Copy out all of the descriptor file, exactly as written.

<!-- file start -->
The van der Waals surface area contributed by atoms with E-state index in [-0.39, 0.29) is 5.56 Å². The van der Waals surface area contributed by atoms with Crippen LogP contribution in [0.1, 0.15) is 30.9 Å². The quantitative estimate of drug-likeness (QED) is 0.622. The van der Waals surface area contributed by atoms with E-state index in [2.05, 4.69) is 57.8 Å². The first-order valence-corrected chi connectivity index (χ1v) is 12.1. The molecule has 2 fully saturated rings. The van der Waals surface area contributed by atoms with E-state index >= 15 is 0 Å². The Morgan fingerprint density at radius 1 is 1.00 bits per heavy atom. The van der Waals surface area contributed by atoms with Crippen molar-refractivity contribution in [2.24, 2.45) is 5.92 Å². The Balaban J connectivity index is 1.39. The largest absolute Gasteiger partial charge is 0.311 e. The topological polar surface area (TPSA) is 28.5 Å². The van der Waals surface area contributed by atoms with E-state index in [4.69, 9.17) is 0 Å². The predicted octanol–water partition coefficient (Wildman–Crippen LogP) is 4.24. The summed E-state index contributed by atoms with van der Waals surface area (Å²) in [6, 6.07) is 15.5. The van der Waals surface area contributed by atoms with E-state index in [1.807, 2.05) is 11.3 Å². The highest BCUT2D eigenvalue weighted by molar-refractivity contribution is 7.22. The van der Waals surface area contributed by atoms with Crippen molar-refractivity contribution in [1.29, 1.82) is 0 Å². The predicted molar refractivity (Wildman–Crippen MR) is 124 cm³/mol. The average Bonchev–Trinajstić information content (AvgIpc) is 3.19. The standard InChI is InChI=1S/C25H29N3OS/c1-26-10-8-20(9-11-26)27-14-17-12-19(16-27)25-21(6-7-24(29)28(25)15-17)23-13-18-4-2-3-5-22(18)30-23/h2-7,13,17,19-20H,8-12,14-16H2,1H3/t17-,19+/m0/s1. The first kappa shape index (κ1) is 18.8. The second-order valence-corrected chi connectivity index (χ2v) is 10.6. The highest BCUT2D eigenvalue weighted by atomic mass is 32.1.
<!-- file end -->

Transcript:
The van der Waals surface area contributed by atoms with E-state index in [-0.39, 0.29) is 5.56 Å². The van der Waals surface area contributed by atoms with Crippen LogP contribution in [0.1, 0.15) is 30.9 Å². The quantitative estimate of drug-likeness (QED) is 0.622. The van der Waals surface area contributed by atoms with E-state index in [2.05, 4.69) is 57.8 Å². The first-order valence-corrected chi connectivity index (χ1v) is 12.1. The molecule has 2 fully saturated rings. The van der Waals surface area contributed by atoms with E-state index >= 15 is 0 Å². The Morgan fingerprint density at radius 1 is 1.00 bits per heavy atom. The van der Waals surface area contributed by atoms with Crippen molar-refractivity contribution in [2.24, 2.45) is 5.92 Å². The Balaban J connectivity index is 1.39. The largest absolute Gasteiger partial charge is 0.311 e. The topological polar surface area (TPSA) is 28.5 Å². The van der Waals surface area contributed by atoms with E-state index in [4.69, 9.17) is 0 Å². The predicted octanol–water partition coefficient (Wildman–Crippen LogP) is 4.24. The summed E-state index contributed by atoms with van der Waals surface area (Å²) in [6, 6.07) is 15.5. The van der Waals surface area contributed by atoms with E-state index in [1.807, 2.05) is 11.3 Å². The highest BCUT2D eigenvalue weighted by molar-refractivity contribution is 7.22. The van der Waals surface area contributed by atoms with Crippen molar-refractivity contribution in [1.29, 1.82) is 0 Å². The predicted molar refractivity (Wildman–Crippen MR) is 124 cm³/mol. The average Bonchev–Trinajstić information content (AvgIpc) is 3.19. The standard InChI is InChI=1S/C25H29N3OS/c1-26-10-8-20(9-11-26)27-14-17-12-19(16-27)25-21(6-7-24(29)28(25)15-17)23-13-18-4-2-3-5-22(18)30-23/h2-7,13,17,19-20H,8-12,14-16H2,1H3/t17-,19+/m0/s1. The first kappa shape index (κ1) is 18.8. The second-order valence-corrected chi connectivity index (χ2v) is 10.6. The highest BCUT2D eigenvalue weighted by atomic mass is 32.1.